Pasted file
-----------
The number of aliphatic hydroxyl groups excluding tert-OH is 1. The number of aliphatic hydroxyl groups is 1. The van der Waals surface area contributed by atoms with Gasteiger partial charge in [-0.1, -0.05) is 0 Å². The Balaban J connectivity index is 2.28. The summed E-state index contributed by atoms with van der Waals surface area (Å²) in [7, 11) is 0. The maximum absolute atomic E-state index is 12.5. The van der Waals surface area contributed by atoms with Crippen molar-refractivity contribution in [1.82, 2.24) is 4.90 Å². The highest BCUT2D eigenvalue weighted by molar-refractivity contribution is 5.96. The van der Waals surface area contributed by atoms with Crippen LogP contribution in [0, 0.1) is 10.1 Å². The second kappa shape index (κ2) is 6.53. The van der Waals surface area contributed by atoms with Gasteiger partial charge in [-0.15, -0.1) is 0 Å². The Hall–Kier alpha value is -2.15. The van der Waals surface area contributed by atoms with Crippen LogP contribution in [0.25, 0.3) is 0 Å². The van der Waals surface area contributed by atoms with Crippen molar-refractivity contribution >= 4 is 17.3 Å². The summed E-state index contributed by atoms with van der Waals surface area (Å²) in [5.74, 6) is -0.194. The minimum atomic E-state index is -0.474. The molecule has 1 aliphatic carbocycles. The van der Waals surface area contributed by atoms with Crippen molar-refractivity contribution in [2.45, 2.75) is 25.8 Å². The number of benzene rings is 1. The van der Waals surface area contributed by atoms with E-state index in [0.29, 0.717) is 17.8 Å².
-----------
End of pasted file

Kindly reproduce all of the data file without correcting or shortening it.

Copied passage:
The number of aliphatic hydroxyl groups excluding tert-OH is 1. The number of aliphatic hydroxyl groups is 1. The van der Waals surface area contributed by atoms with Gasteiger partial charge in [-0.1, -0.05) is 0 Å². The Balaban J connectivity index is 2.28. The summed E-state index contributed by atoms with van der Waals surface area (Å²) in [7, 11) is 0. The maximum absolute atomic E-state index is 12.5. The van der Waals surface area contributed by atoms with Crippen molar-refractivity contribution in [1.82, 2.24) is 4.90 Å². The highest BCUT2D eigenvalue weighted by molar-refractivity contribution is 5.96. The van der Waals surface area contributed by atoms with Crippen LogP contribution in [0, 0.1) is 10.1 Å². The second kappa shape index (κ2) is 6.53. The van der Waals surface area contributed by atoms with Gasteiger partial charge in [-0.15, -0.1) is 0 Å². The Hall–Kier alpha value is -2.15. The van der Waals surface area contributed by atoms with Crippen LogP contribution in [0.25, 0.3) is 0 Å². The van der Waals surface area contributed by atoms with Crippen molar-refractivity contribution >= 4 is 17.3 Å². The summed E-state index contributed by atoms with van der Waals surface area (Å²) in [5.74, 6) is -0.194. The minimum atomic E-state index is -0.474. The molecule has 1 aliphatic carbocycles. The van der Waals surface area contributed by atoms with Crippen molar-refractivity contribution in [2.45, 2.75) is 25.8 Å². The number of benzene rings is 1. The van der Waals surface area contributed by atoms with E-state index in [0.29, 0.717) is 17.8 Å².